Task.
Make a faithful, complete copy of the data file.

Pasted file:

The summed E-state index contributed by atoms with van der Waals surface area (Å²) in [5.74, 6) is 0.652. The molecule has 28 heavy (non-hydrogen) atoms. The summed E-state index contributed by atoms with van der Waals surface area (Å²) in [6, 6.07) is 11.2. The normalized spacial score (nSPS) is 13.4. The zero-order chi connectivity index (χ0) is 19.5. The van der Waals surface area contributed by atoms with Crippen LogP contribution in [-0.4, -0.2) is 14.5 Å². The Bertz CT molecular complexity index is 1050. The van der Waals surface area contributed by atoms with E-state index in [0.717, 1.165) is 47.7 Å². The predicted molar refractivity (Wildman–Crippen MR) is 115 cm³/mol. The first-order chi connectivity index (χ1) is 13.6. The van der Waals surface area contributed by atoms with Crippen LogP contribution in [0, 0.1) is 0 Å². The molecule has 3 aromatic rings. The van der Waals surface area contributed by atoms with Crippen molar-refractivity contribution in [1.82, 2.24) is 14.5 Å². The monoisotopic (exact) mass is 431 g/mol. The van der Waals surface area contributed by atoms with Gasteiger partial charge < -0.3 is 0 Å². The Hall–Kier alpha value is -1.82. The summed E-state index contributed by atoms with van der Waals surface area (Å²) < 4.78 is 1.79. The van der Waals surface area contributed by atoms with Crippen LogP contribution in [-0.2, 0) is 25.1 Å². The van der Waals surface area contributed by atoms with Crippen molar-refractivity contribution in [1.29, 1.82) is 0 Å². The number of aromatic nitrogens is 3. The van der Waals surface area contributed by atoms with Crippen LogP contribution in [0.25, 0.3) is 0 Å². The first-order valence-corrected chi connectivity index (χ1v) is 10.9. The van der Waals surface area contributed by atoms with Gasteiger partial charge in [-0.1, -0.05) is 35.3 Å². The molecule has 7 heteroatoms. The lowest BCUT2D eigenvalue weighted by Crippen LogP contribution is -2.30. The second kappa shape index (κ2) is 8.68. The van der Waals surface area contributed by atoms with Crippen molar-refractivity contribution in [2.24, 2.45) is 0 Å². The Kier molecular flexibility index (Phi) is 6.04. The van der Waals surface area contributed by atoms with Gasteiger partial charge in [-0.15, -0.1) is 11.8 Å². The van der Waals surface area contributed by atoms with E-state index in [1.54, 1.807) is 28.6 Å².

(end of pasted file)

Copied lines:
The summed E-state index contributed by atoms with van der Waals surface area (Å²) in [5.74, 6) is 0.652. The molecule has 28 heavy (non-hydrogen) atoms. The summed E-state index contributed by atoms with van der Waals surface area (Å²) in [6, 6.07) is 11.2. The normalized spacial score (nSPS) is 13.4. The zero-order chi connectivity index (χ0) is 19.5. The van der Waals surface area contributed by atoms with Crippen LogP contribution in [-0.4, -0.2) is 14.5 Å². The Bertz CT molecular complexity index is 1050. The van der Waals surface area contributed by atoms with E-state index in [0.717, 1.165) is 47.7 Å². The predicted molar refractivity (Wildman–Crippen MR) is 115 cm³/mol. The first-order chi connectivity index (χ1) is 13.6. The van der Waals surface area contributed by atoms with Crippen LogP contribution in [0, 0.1) is 0 Å². The molecule has 3 aromatic rings. The van der Waals surface area contributed by atoms with Crippen molar-refractivity contribution in [1.82, 2.24) is 14.5 Å². The monoisotopic (exact) mass is 431 g/mol. The van der Waals surface area contributed by atoms with Gasteiger partial charge < -0.3 is 0 Å². The Hall–Kier alpha value is -1.82. The summed E-state index contributed by atoms with van der Waals surface area (Å²) < 4.78 is 1.79. The van der Waals surface area contributed by atoms with Crippen LogP contribution in [-0.2, 0) is 25.1 Å². The van der Waals surface area contributed by atoms with Crippen molar-refractivity contribution in [1.29, 1.82) is 0 Å². The number of aromatic nitrogens is 3. The van der Waals surface area contributed by atoms with Crippen LogP contribution in [0.25, 0.3) is 0 Å². The first-order valence-corrected chi connectivity index (χ1v) is 10.9. The van der Waals surface area contributed by atoms with Gasteiger partial charge in [-0.1, -0.05) is 35.3 Å². The molecule has 7 heteroatoms. The lowest BCUT2D eigenvalue weighted by Crippen LogP contribution is -2.30. The second kappa shape index (κ2) is 8.68. The van der Waals surface area contributed by atoms with Crippen molar-refractivity contribution in [2.24, 2.45) is 0 Å². The Kier molecular flexibility index (Phi) is 6.04. The van der Waals surface area contributed by atoms with Gasteiger partial charge in [-0.15, -0.1) is 11.8 Å². The van der Waals surface area contributed by atoms with E-state index in [1.54, 1.807) is 28.6 Å².